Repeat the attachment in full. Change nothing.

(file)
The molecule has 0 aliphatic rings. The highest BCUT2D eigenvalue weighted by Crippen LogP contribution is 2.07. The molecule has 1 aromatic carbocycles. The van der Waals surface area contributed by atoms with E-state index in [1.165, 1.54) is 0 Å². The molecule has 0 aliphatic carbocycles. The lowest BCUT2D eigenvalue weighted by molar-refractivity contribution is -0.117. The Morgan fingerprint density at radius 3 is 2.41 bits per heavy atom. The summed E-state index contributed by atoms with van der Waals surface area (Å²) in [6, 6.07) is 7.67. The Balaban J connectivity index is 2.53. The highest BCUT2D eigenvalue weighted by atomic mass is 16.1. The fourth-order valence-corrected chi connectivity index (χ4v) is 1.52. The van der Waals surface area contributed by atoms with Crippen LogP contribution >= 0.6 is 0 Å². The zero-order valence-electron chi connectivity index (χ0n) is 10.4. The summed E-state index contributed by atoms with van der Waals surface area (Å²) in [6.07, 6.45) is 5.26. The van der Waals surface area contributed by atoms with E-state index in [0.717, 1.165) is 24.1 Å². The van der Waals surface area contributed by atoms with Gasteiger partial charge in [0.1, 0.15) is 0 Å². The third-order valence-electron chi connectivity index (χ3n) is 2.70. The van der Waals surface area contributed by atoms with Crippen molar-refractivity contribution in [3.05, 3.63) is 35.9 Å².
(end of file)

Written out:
The molecule has 0 aliphatic rings. The highest BCUT2D eigenvalue weighted by Crippen LogP contribution is 2.07. The molecule has 1 aromatic carbocycles. The van der Waals surface area contributed by atoms with E-state index in [1.165, 1.54) is 0 Å². The molecule has 0 aliphatic carbocycles. The lowest BCUT2D eigenvalue weighted by molar-refractivity contribution is -0.117. The Morgan fingerprint density at radius 3 is 2.41 bits per heavy atom. The summed E-state index contributed by atoms with van der Waals surface area (Å²) in [6, 6.07) is 7.67. The Balaban J connectivity index is 2.53. The highest BCUT2D eigenvalue weighted by atomic mass is 16.1. The fourth-order valence-corrected chi connectivity index (χ4v) is 1.52. The van der Waals surface area contributed by atoms with Crippen LogP contribution >= 0.6 is 0 Å². The zero-order valence-electron chi connectivity index (χ0n) is 10.4. The summed E-state index contributed by atoms with van der Waals surface area (Å²) in [6.07, 6.45) is 5.26. The van der Waals surface area contributed by atoms with E-state index in [0.717, 1.165) is 24.1 Å². The van der Waals surface area contributed by atoms with Gasteiger partial charge in [0.1, 0.15) is 0 Å². The third-order valence-electron chi connectivity index (χ3n) is 2.70. The van der Waals surface area contributed by atoms with Crippen molar-refractivity contribution in [3.05, 3.63) is 35.9 Å².